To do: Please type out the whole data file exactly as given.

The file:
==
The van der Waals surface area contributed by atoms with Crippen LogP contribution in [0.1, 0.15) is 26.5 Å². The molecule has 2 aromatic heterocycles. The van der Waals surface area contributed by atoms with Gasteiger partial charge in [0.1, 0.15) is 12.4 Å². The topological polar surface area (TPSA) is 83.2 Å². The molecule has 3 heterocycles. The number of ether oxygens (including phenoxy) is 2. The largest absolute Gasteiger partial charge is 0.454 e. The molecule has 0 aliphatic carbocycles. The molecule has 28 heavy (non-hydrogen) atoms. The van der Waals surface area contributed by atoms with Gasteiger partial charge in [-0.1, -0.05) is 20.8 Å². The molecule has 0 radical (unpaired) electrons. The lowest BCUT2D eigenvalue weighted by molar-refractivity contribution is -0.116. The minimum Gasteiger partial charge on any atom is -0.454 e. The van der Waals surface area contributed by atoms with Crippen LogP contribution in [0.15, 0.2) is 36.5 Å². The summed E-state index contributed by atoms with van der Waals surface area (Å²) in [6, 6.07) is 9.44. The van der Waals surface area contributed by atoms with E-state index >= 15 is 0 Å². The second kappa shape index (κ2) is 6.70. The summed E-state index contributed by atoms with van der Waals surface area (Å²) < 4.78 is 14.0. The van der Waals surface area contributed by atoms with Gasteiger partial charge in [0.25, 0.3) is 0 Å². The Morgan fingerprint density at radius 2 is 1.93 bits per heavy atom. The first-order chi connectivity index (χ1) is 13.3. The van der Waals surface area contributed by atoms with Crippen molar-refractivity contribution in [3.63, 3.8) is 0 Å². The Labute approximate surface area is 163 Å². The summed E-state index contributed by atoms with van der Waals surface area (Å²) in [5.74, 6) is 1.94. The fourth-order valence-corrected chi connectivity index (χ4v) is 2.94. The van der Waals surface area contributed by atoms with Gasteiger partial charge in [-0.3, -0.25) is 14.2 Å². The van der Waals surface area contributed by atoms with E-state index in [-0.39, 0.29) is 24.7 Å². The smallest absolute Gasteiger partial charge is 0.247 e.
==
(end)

The van der Waals surface area contributed by atoms with Crippen LogP contribution in [0.1, 0.15) is 26.5 Å². The molecule has 2 aromatic heterocycles. The van der Waals surface area contributed by atoms with Gasteiger partial charge in [0.1, 0.15) is 12.4 Å². The topological polar surface area (TPSA) is 83.2 Å². The molecule has 3 heterocycles. The number of ether oxygens (including phenoxy) is 2. The largest absolute Gasteiger partial charge is 0.454 e. The molecule has 0 aliphatic carbocycles. The molecule has 28 heavy (non-hydrogen) atoms. The van der Waals surface area contributed by atoms with Gasteiger partial charge in [-0.1, -0.05) is 20.8 Å². The molecule has 0 radical (unpaired) electrons. The lowest BCUT2D eigenvalue weighted by molar-refractivity contribution is -0.116. The minimum Gasteiger partial charge on any atom is -0.454 e. The van der Waals surface area contributed by atoms with Crippen LogP contribution in [0.15, 0.2) is 36.5 Å². The summed E-state index contributed by atoms with van der Waals surface area (Å²) in [6, 6.07) is 9.44. The van der Waals surface area contributed by atoms with E-state index >= 15 is 0 Å². The second kappa shape index (κ2) is 6.70. The summed E-state index contributed by atoms with van der Waals surface area (Å²) < 4.78 is 14.0. The van der Waals surface area contributed by atoms with Gasteiger partial charge in [0.25, 0.3) is 0 Å². The Morgan fingerprint density at radius 2 is 1.93 bits per heavy atom. The first-order chi connectivity index (χ1) is 13.3. The van der Waals surface area contributed by atoms with Crippen molar-refractivity contribution in [3.63, 3.8) is 0 Å². The Labute approximate surface area is 163 Å². The summed E-state index contributed by atoms with van der Waals surface area (Å²) in [5.74, 6) is 1.94. The fourth-order valence-corrected chi connectivity index (χ4v) is 2.94. The van der Waals surface area contributed by atoms with Gasteiger partial charge in [-0.3, -0.25) is 14.2 Å². The van der Waals surface area contributed by atoms with E-state index in [-0.39, 0.29) is 24.7 Å². The smallest absolute Gasteiger partial charge is 0.247 e.